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DaveGBR
Nov 10, 2005, 03:19 PM
Hi there, I'm thinking about buying a Powerbook sometime in January (once my next student loan comes through and I have a bit more purchasing power!) but wanted to do a little background research first. I currently use Linux on a Dell laptop and use it mostly for programming and web stuff, I've heard a lot about Mac OS X being (sort of) UNIX based and having the familiar Terminal interface.
So, few quick questions:

- What kind of (preferably open source or freeware) development tools are there?

- Same as above but for 'classic' widely used languages such as C/C++, BASIC, Java etc

- Same again but low level and dirty, assembler type?

- My first desire would be to get a decent C compiler, is there a Mac version of gcc (or alternative)?

Also as a kind of side hobby I collect "antique" computers, Spectrums, Amigas etc that kind of thing. I've just won a Powerbook 520c on eBay (spec here (http://www.everymac.com/systems/apple/powerbook/stats/mac_powerbook520c.html)) and it'd be nice to do a little programming on that as well. Bearing in mind its age and specs would it be possible to do any programming on that too (C being my langauge of choice but not limited to it)?



caveman_uk
Nov 10, 2005, 03:28 PM
- What kind of (preferably open source or freeware) development tools are there?

Yes, you can get pretty much all the development tools you want as Mac OS X is based on FreeBSD.

- Same as above but for 'classic' widely used languages such as C/C++, BASIC, Java etc

GCC and the usual toolchain is available. Many other tools can be installed using fink.

- Same again but low level and dirty, assembler type?

Dunno, I presume the unix tools work. Remember that MacOS X currently runs on PowerPC processors so the intel tools will be of limited use on current machines. Intel-based machines will be released next year.

- My first desire would be to get a decent C compiler, is there a Mac version of gcc (or alternative)?

Yes

jeremy.king
Nov 10, 2005, 03:29 PM
- My first desire would be to get a decent C compiler, is there a Mac version of gcc (or alternative)?



Yeah...gcc :)

I am sure you will find the XCode to be right up your alley. Combine that with Terminal/vi/Eclipse and you should have more than enough tools to code all kinds of great software.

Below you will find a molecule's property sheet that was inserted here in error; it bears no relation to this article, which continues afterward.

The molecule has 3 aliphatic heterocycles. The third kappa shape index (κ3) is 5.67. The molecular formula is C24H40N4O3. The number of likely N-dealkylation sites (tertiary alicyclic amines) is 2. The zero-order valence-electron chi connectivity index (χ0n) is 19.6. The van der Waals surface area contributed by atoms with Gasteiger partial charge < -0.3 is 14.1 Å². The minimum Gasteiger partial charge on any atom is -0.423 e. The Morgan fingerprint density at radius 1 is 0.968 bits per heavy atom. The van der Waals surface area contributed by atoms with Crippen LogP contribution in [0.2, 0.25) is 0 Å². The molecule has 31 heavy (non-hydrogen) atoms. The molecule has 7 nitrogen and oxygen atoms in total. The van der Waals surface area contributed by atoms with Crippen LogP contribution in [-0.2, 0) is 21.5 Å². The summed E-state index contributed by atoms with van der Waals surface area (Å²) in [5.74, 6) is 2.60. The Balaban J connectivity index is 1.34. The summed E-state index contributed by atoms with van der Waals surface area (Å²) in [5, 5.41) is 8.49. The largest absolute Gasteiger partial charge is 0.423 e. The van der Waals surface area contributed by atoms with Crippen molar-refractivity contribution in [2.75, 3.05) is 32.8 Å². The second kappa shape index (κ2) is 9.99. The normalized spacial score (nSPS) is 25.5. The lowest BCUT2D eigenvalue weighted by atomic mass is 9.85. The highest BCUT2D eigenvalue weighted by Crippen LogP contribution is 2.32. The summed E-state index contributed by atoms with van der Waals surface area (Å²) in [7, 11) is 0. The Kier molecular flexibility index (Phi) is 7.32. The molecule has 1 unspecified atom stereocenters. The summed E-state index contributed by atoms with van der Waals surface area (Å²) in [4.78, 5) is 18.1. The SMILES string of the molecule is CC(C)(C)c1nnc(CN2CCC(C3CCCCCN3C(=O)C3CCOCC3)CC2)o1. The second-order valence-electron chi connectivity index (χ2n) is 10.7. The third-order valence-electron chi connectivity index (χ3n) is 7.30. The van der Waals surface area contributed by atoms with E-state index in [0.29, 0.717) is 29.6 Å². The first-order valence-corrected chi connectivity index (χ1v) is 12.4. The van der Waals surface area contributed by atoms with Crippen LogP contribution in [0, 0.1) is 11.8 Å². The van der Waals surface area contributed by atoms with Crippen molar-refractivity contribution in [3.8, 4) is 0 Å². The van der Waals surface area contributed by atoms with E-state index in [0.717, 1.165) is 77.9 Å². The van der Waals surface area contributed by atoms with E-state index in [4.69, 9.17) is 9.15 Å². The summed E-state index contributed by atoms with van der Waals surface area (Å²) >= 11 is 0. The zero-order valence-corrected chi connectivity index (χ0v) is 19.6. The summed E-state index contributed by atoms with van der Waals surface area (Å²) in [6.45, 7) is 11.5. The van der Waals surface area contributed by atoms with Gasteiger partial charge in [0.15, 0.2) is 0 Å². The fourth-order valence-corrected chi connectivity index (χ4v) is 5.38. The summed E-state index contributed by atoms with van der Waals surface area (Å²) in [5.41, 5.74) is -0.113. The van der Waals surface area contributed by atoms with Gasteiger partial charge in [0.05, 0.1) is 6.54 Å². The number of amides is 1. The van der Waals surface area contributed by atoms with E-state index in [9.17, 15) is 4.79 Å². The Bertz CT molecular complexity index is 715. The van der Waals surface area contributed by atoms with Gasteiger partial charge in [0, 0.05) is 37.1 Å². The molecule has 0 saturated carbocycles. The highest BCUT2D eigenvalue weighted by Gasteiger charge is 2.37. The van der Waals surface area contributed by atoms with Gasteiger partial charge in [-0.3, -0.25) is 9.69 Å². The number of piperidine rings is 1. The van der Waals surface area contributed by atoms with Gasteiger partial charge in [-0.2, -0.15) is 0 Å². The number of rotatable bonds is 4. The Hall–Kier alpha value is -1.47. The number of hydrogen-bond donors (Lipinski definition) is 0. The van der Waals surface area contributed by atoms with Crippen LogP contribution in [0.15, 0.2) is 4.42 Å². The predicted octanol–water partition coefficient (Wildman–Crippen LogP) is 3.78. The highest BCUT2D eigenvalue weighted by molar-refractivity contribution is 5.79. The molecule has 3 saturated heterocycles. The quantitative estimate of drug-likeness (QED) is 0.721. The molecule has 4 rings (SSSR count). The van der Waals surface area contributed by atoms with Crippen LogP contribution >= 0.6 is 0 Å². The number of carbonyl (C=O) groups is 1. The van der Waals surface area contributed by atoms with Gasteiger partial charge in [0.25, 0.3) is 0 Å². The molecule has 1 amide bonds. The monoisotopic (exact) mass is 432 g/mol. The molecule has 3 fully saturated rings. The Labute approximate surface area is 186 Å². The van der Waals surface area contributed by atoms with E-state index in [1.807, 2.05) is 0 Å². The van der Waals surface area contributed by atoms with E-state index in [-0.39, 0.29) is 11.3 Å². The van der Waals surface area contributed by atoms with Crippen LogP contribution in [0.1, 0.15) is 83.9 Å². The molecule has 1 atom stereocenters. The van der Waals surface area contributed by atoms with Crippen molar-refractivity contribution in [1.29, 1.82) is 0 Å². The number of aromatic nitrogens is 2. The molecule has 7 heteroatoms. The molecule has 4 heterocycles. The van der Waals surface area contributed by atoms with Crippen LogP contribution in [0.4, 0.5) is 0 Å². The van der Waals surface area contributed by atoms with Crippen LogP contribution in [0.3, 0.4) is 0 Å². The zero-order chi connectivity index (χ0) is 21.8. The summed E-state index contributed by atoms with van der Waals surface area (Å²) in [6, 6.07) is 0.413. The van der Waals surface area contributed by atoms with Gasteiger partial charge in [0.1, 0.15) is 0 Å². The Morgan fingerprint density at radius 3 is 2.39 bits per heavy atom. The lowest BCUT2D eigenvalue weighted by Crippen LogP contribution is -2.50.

DaveGBR
Nov 10, 2005, 03:43 PM
Fantastic, thanks for answering my questions :)

Selivanov
Nov 11, 2005, 01:03 AM
Fantastic, thanks for answering my questions :)
Hmm. MacOS X is not so *nix-like as it should be. For example, i try to compile Midnight Commander on my computer (MacOS X 10.4 Tiger). He (MC) said that he wants glib package. I try to compile glib package. It asks me for gettext library. And so on... At the end of that story i stuck on the gcc localization.
The most platform undepended thing in MacOS X is Java applications :)

balamw
Nov 11, 2005, 01:24 AM
Hmm. MacOS X is not so *nix-like as it should be. For example, i try to compile Midnight Commander on my computer (MacOS X 10.4 Tiger). He (MC) said that he wants glib package. I try to compile glib package. It asks me for gettext library. And so on... At the end of that story i stuck on the gcc localization.
The most platform undepended thing in MacOS X is Java applications :)
You'd have the exact same problems on any other commercial unix. It's part of the unix credo of "do one thing well" that apps are often built using lots of other little libraries, which may not be standard on your distro. I remember running through similar hoops compiling GNU software on HP-UX and Solaris, that is until you get all of the GNU packages you want/need on there. ;)

As for midnight commander on OS X, why not just apt-get it using fink? http://fink.sourceforge.net/

B

caveman_uk
Nov 11, 2005, 02:54 AM
Hmm. MacOS X is not so *nix-like as it should be. For example, i try to compile Midnight Commander on my computer (MacOS X 10.4 Tiger). He (MC) said that he wants glib package. I try to compile glib package. It asks me for gettext library. And so on... At the end of that story i stuck on the gcc localization.
:)
This is the reason the Linux/FreeBSD guys spent ages getting decent package installers working. For example, rpm, apt-get, portage (Gentoo Linux), and the ports system on FreeBSD.

Mac OS X has three (to my knowledge) such systems - fink, darwinports and Gentoo Portage (the first two seem more developed).

Fink - http://fink.sourceforge.net/
DarwinPorts - http://darwinports.opendarwin.org/
Portage for Mac OS X-http://www.metadistribution.org/macos/